Upon turning in my first homework I remarked inwardly that I hadn't cared so little about a program I'd written since I quit computer science in undergrad studies. And then I saw a theme recurring. It goes deep. I failed Math in high school, but it became my major in college. I failed computer science in college, but it became my the subject of my graduate studies. Well that's what an administrator would say. I prefer the frame that in both cases I didn't fail the subject, but failed to be subjected by the schooling. Today I'm facing that conundrum once again, and hope to develop a better coping mechanism than my previous pyrrhic stalemates.
My third class, which I might rename "Learn You a Research", is a seminar of sorts, emphasising my independence as a researcher. It has the right aims of assistance, and solidifying fundamentals. The semester-long project is to write a literature review to be proud of, and that's something that (a) I would be doing anyway, and (b) am pleased to think a bit more intentionally about. In fact, the topic of that review is due today, and I shall be submitting, in the name of an Open PhD is:
Survey Topic: Trust and Discrimination in the Sharing Economy.
Focus: My goal is to review online systems and mechanisms used for establishing trust, and using the lens of design, consider how they effect discrimination.
That needs a bit of work in it's precise formulation, but it correctly surfaces my personal fascinations with implicit bias and peer-to-peer technologies. It is also meant to marry those ideas with those of my advisor, Haiyi Zhu, who is intriguing with the new-to-me domain of the sharing economy and a more formalized notion of trust.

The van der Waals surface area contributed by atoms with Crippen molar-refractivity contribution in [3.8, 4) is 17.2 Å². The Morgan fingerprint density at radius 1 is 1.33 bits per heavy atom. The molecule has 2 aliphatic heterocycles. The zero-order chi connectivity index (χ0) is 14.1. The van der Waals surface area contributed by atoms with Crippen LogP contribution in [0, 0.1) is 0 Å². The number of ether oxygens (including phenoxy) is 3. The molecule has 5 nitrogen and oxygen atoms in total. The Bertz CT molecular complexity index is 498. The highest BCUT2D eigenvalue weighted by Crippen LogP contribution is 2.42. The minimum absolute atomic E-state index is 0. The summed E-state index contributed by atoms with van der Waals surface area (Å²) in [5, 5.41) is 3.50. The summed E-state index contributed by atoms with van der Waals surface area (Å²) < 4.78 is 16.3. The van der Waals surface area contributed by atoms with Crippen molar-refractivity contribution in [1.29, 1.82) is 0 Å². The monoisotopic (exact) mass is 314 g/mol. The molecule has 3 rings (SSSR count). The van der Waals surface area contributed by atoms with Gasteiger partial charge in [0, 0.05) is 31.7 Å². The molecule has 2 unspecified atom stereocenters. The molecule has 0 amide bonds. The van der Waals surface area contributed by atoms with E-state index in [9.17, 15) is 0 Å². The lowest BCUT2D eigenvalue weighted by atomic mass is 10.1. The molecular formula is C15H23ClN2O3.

Pursuing her and collaborator Mako Hill's very simpatico agenda, we've set out on a project that I wouldn't have considered on my own. It is an interview-based inquiry into hosts and guests that use both AirBnB and CouchSurfing (and other "network hospitality" sites); about when they would use one and not the other, and what that means for the co-existence of the sites, and their underlying ideologies.
This project has me hyped and nervous at the same time. Hyped because it hones on interrogating this "Capitalism kills love" lens to which I've been inculcated - and I'm addicted to inspecting my own assumptions. Nervous because it represents the start of my doing purely "qualitative" work (if you believe binary). The world is fresh and new - I am filing my first IRB request - which has involved learning what an IRB even is. It's got me saying "I've never done that before, but I'll do my best," a very good phrase to be saying at this juncture.
Moreso, it has me nervous on another level, trying to conduct this research in the open. As much as I have been enjoying my new comrades, I have not heard much discussion of Open Access research. Conducting this one with one of the co-founders of Ubuntu, we will use a private git repo for collaboration - which is a start. I'm still embarrassed to make a fuss in my lab, but at the same time I want to be clear to with I'm as open-source, as open-data, open-access as possible. I still feel a fear of being a nagging, naïve newbie. That I suppose is just baby step #2, of doing my PhD in the open.
So there you have it, all I have done in my PhD so far - just my thoughts - opened. While I'm being confessional, there is one more thing. I wrote a letter which lives in my desk draw that's titled "Failure Plan". It says to go on a long walk, and then reinvestigate ways to try again.